U Kentucky Research Group Controls Costs with Centralized IT Management Software
- By Linda L. Briggs
The University of Kentucky's Research Information Services group, which serves a 300-plus staff of research administrators facilitating $300 million in university grants, has realized dramatic savings by consolidating from five network support software tools to a single system. Administrative tasks handled by the new software suite include inventory management, software updates and patches, and new application deployments--tasks that can take weeks to complete when a technician must be on site to manually perform the maintenance.
Instead, the U Kentucky group has been using automation software from Kaseya for a year and a half to provide a single integrated view of the research group's networked PCs and peripherals from a centralized, Web-based management console. Along with Kaseya's core IT Department Edition, which enables tasks like remote management and repair, in the last six months the group has added additional modules for user state management and for backup and disaster recovery. Savings have been significant, according to the university, with the number of help tickets dropping, resolution times speeding dramatically, and the yearly IS inventory completed weeks earlier.
The group also used Kaseya's professional services during installation, which ended up being a significant cost saver as well, according to Greg Franseth, director of Research Information Services.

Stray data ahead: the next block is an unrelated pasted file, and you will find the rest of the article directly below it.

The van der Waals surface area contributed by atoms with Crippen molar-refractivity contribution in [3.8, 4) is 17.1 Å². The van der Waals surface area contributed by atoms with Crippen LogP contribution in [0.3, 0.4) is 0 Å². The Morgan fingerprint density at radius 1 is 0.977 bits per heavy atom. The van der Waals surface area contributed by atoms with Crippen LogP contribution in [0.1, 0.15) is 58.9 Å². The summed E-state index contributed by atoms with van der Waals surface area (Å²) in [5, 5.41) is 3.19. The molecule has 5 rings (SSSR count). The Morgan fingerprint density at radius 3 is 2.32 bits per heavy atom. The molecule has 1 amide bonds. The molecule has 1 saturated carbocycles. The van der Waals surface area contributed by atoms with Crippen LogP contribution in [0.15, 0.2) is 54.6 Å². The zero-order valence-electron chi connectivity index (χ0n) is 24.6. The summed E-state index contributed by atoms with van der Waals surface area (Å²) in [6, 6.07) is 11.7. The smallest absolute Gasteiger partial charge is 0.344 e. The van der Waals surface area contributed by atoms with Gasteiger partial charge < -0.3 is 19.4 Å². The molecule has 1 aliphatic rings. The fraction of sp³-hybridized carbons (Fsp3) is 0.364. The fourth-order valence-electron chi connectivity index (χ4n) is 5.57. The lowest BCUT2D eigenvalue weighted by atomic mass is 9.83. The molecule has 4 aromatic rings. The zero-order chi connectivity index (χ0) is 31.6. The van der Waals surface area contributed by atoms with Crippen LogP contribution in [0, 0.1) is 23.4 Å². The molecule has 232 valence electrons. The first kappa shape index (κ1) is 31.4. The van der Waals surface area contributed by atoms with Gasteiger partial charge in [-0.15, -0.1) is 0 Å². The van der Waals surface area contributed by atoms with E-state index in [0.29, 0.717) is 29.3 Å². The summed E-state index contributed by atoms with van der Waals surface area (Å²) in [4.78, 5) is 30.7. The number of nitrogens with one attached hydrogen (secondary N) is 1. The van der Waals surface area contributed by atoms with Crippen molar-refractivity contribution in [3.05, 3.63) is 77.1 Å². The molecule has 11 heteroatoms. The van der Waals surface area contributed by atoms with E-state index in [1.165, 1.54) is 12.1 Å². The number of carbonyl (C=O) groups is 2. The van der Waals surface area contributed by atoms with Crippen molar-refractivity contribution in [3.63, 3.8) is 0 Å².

The basic Kaseya software package is used for a variety of tasks, including help desk support, auditing and monitoring systems, patch management, software updates, inventory tracking, and report generation. There are also modules for backup and user state management, according to Steve Creager, technical manager within the Research Information Services group.
As part of the research enterprise at the University of Kentucky in Lexington, the IT group serves as a separate entity from the university's central IT department, which manages the enterprise systems and student support. Franseth and Creager's group is funded through research activity at the university, not through general fund or tuition monies. It offers a full-service IT department that includes programming, database and Web management, and technical support for more than 300 users.
According to Franseth, up until five years ago, his group was tracking help tickets on paper and through e-mail. In the interests of efficiency, they first acquired help desk software that was better than nothing, but still not a complete solution, he explained. In addition to the help desk software, Franseth's group was also using various software packages for monitoring the group's 15 servers. "It really didn't meet our needs, plus we still had a variety of other software packages" for tasks such as watching for software errors, virtual network computing (VNC) inventory, patch management, and script management, he said.
Despite running those five additional monitoring applications, Creager added, "We really had no reporting capabilities whatsoever." With the purchase of Kaseya, they were able to replace three monitoring applications along with two software systems shared with the main campus. The move from five discrete systems to one centralized product dropped their annual licensing cost to 41 percent of the previous yearly licensing costs, making the decision, Franseth said, "a no-brainer." (The savings included up-front costs extrapolated out.) "We got everything we had before, in a single system," Franseth said. The new Kaseya system also took over inventory management, which had also been handled on paper.